Social prescribing; a pathway to sustainability?
Could our current mental health care system be too ‘deficit’ focused? This may explain why we have a system that is very well geared up for managing patients during relapse, but a system that has perhaps less to offer patients in supporting the maintenance of their health between relapse. I believe there is much to be gained by broadening the management options that mental health services offer to include asset-focused social prescribing. Supporting confidence building and skills-based training and creating avenues into employment services could lead to reduced demand on services by reducing relapse.
The excellent Ecominds programme focused on these wider social benefits. Ecominds was a lottery funded project that developed 130 projects across England between 2009 and 2013. Over 12,000 people with mental health conditions used these projects to learn skills in gardening, farming, food growing, exercise, art and craft, or environmental conservation work. These projects are sustainable because they have the potential to have positive social impacts through promoting resilience, building relationships, vocational skills and confidence in individuals. This then has the potential to lead to reduce mental health care service use due to reduced relapse rates and therefore reduced economic and environmental costs.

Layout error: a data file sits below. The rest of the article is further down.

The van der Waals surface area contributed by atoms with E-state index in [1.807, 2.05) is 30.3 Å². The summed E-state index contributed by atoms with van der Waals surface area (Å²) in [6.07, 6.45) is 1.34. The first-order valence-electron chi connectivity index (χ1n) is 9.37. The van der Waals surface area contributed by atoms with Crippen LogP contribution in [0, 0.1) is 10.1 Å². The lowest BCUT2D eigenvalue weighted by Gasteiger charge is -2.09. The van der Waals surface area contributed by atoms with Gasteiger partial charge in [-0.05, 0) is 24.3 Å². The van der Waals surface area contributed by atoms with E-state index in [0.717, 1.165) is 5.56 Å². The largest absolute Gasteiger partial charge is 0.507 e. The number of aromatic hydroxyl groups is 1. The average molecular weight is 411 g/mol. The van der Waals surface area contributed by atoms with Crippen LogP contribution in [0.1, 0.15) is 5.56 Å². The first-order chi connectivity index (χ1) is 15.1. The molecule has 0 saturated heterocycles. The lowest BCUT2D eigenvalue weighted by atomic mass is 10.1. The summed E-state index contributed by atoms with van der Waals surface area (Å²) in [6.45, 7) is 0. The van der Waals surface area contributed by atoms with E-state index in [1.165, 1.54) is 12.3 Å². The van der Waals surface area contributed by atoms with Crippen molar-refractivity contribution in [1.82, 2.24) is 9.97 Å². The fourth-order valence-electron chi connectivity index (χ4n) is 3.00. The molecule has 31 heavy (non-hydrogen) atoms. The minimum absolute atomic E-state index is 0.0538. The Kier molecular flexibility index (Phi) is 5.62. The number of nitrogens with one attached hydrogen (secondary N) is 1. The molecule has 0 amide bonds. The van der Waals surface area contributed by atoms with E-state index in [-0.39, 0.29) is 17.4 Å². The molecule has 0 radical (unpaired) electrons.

These types of projects, however, have real difficulty in embedding themselves within health care settings and getting funding from commissioners, despite good RCT level evidence for their effectiveness. Unfortunately, some of these Ecominds projects have had to stop in April this year due to lack of funding despite evidence of their positive economic basis and social return on investment. It seems that, given the current constraints in health care, greater focus is needed on the direct savings that could be achieved for health care from these types of projects. A report published last month has demonstrated these potential cost savings by analaysing the number of GP contacts and secondary care referrals from primary care.
Greater clarity about the potential benefits of these community projects is certainly needed. Developing these types of additional services in secondary mental health care could bridge the gap between reducing environmental and economic costs of services while improving quality of care.